On the heels of winning the 2014 Pulitzer Prize for Breaking News Photography and the Overseas Press Club’s Robert Capa Gold Medal for his photos of an attack on a Nairobi shopping mall, New York Times photographer Tyler Hicks was interviewed by Terry Gross on the WHYY/NPR program Fresh Air yesterday. I’ve been a long-time fan of Terry Gross’s interviews; they’re usually well-informed and wide-ranging and address hard questions on the subject at hand.
It’s rare for a photographer to appear on the program, but there have been some from different genres over the past years of the show. Here are a few that I’ve found searching the Fresh Air archive, though not all are available to listen online: Horst Faas, Roy DeCarava, Robert Freeman, Ashley Gilbertson, Joel Meyerowitz, David and Peter Turnley (audio not available), Randy Olson, William Gottlieb, Doug Niven (audio not available), Fazal Sheikh (audio not available), David Douglas Duncan (audio not available), Marion Ettlinger, and “>James Nachtwey (audio not available)
You can listen to the interview, which is just over 40 minutes, in the above embedded player or on the Fresh Air website.
Defamation, Girls, and pictures through a window: recent legal news affecting photography and copyrightMar 25, 2014 by M. Scott Brauer 1 Comment »
There’ve been a bunch of legal developments in the world of photography and copyright in the past couple weeks. Here are a few things that have been on my radar that all have relevance to freelance and staff photographers in the US:
- A woman’s photograph was used in a New York State Division of Human Rights advertisement stating that she is HIV positive. The woman did not sign a model release, but Getty argued that the real culprit in the case is the State of New York. A judge recently ruled that the issue should be taken to trial rather than dismissing the case, as Getty had hoped. The woman seeks $450,000 in damages, according to the New York Daily News.
- A new law has made it illegal to take photos of people without their permission in Hungary. An April 2013 post on the New York Times’ Lens Blog has good coverage of other strict privacy laws around the world, including France’s principle of droit d’image. I haven’t read the original Hungarian law and don’t have extensive knowledge of privacy law around the world, but it seems that the new law in Hungary outlaws the taking of photos without permission, not just the publication of photos without permission; this seems like a new development in photography-related law. Recent legal efforts to regulate paparazzi behavior around celebrities’ children in California would similarly limit the act of photography and not just publication.
- A judge has dismissed the invasion of privacy lawsuit against Arne Svenson for his photographs through windows of a Manhattan apartment building. The judge ruled that Svenson’s photos are protected by the First Amendment. At the time the photos were first shown last year, The Atlantic Cities posted a comprehensive look at the issues surrounding Svenson’s work.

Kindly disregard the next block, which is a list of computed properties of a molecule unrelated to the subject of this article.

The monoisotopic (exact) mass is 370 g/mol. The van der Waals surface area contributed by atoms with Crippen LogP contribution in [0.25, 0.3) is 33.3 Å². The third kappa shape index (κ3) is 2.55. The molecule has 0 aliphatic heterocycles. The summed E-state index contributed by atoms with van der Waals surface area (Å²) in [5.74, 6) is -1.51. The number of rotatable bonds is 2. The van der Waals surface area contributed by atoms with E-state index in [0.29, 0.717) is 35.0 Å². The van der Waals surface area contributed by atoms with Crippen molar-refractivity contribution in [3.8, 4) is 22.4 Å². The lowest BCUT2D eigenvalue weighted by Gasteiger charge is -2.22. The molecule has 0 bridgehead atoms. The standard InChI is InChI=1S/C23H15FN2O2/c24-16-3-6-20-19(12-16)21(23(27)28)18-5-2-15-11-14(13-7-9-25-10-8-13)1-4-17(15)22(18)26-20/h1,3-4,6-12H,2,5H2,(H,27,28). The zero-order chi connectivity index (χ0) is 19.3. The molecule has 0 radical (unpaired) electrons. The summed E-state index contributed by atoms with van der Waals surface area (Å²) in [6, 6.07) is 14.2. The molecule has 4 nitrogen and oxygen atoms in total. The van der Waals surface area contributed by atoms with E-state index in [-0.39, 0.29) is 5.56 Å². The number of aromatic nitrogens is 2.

- Calumet Photo (website now down) filed for bankruptcy, leaving employees without pay or explanation. Calumet served as the only local photo rental house in many markets around the US, so their absence will be sorely felt by many working photographers. Calumet also did camera repair work, and many customers have been left wondering what will happen to their gear that was in for service at the time of the bankruptcy. Others had rented gear and now don’t know how or when to return it.
- The defamation lawsuit against Institute photographer and documentary filmmaker Lauren Greenfield brought by the subjects of her excellent documentary Queen of Versailles (wiki) has been thrown out. An arbitrator for the Independent Film and Television Alliance stated that “Having viewed the supposedly egregious portions of the Motion Picture numerous times, [the Arbitrator] simply does not find that any of the content of the Motion Picture was false.” By the way, I recently saw Greenfield speak, and she provided a fascinating and revealing look at her process and how her work, from this documentary to her early work on the French aristocracy to girl culture to rich children, fits together. If you’re near one of her lectures, I’d strongly recommend going.
- The 9th District Court of the United States recently ruled that Alaska Stock had valid copyright registration for images in its collection, despite only listing some of the image authors and titles. This one deals with the nitty-gritty of copyright registration, but it’s a departure from an earlier ruling by the U.S. District Court for the Southern District of New York regarding Corbis’ copyright registration on behalf of its contributors. You can read an explanation of all of this at Photo Attorney.
- A police officer forcibly removed Baltimore Sun photo editor Chris Assaf from public space outside the scene of a police-involved shooting. The Sun’s Darkroom blog has the story about what happened, and it fits right alongside other cases in which police have overstepped their bounds in limiting press access in public areas.